EMS providers are held to a higher standard, which includes social media
Among the countless elements of that higher standard is maintaining, not only the perception, but the reality of objective, unbiased care for all in need
As an EMS provider, what you post online, you post for everyone and forever. You can’t take it back and my legal objections to your wrongful termination might not be enough to help you get your job back.
Don’t believe me?
Ask the seven South Carolina paramedics and firefighters who were fired over posts they made about Black Lives Matter protesters following a demonstration on July 10, 2016.
I can see three distinct points of view from which to view their terminations.
The first point of view is first responders who believe protesters don’t seem to have articulated what exactly they want other than sweeping and dramatic societal change — an understandable perspective for anyone who’s had to work demonstrations that have devolved into destruction of property and threat of violence to both the community and the providers themselves. Facebook and other social media outlets are a convenient and peaceful way to vent. Nobody gets physically hurt and frustrated providers are not silenced — no harm, no foul.
From the second vantage point, like it or not, EMS providers are held to a higher standard. You can read my earlier discussion about why that higher standard exists. Among the countless elements of that higher standard is maintaining, not only the perception, but the reality of objective, unbiased care for all in need.
EMS providers are perhaps the most human of humans, but they, like no other humans, cannot allow their objectivity be clouded by political, social, religious or other beliefs. The public trust is the best currency EMS has to accomplish what is expected; it is a currency that cannot afford to be gambled away.
Surely, openly and unabashedly describing humans as speed bumps or targets for water cannons severely undermines the public trust in individual providers and thus undermining all of EMS.
EMS providers are expected to rise above emotion, to be better than that. Facebook and other social media outlets are dangerous and harmful ways to vent. The entire industry gets hurt and EMS providers become targets. Plenty of harm, plenty of foul.
The third vantage point is the whisky-tango-foxtrot side. What were they thinking? What did they honestly think was going to happen?
Social media has made an infinite world entirely finite, if not altogether tiny. In the U.S. there are more registered Facebook users than there are people (I don’t understand the math either, but it’s true). How can you expect anything you post not to be seen by the wrong people?
Worse yet, as EMS providers, constantly subject to litigation for any of a million reasons, you have to expect that everything and anything you post to a social network can be captured and blown up on a giant screen in a courtroom for the world to see.
Those pictures of you beer-bonging at the river would make great art for a plaintiff’s attorney seeking to damage your credibility — for any reason.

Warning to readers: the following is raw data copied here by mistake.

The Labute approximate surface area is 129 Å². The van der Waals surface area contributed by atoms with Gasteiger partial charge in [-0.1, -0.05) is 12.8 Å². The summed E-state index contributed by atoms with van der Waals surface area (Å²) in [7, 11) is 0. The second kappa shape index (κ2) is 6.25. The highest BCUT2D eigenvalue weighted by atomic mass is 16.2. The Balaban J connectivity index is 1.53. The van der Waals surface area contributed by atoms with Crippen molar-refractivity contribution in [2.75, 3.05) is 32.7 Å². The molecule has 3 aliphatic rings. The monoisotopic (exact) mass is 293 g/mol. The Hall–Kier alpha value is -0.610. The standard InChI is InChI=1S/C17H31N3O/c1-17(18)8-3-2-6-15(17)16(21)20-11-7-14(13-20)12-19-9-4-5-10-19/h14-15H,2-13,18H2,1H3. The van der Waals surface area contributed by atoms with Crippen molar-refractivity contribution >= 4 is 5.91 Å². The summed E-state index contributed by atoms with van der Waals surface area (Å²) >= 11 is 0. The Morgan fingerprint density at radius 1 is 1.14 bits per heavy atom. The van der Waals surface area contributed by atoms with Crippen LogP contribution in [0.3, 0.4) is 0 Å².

Those posts where you describe protesters as speed bumps and threaten to run them over will be manna from heaven to a plaintiff’s attorney seeking a zillion dollar settlement for a civil rights violation against your agency, city or county. A plaintiff’s attorney will easily show your testimony is not credible, based on the culture of racism and intolerance demonstrated by your posts. It does not have to be true, it only has to look true.
I get it. EMS providers are human; we feel things. But we don’t get to vent them publicly. Not anymore. We just don’t and that’s the way it is.
As for firing the providers … I object!
I am a lawyer. I am quite sure that it was the lawyers who consulted with the agency leaders and recommended termination of these employees to save face and heal whatever wounds may or may not have been opened. This is damage control.
I object to employees being played like pawns and treated like fungible chattel. I invite the agency leaders and their lawyers to take a deep breath and look at the big picture:
These terminated first responders are frustrated human beings. They are called to the front lines of health care and homeland security in ways nobody else in the world is. EMS providers place themselves directly in the line of fire, literally and figuratively, for imperfect strangers.
Their Facebook posts were ill-conceived, inappropriate and irresponsible.
But come on, did anyone think they were serious about harming or killing a protestor? Do their comments undo decades of service and commitment to EMS? Doesn’t the agency owe some loyalty and empathy to the providers?
Unfortunately, lawyers have likely turned doing what’s right into doing what’s expedient. EMS providers deserve better from their agency leaders.
What if, instead of firing these guys, they were retained and debriefed? What if their leaders created opportunities to understand what is frustrating their field personnel and worked to manage those frustrations? What if we could take good people and help them become better? Isn’t that what EMS should be doing for its own?
Lastly, this is the time to look at your department and measure the pressure. Maybe it’s time to think about how you can prevent this type of situation from occurring at all.
This article, originally published on July 29, 2016, has been updated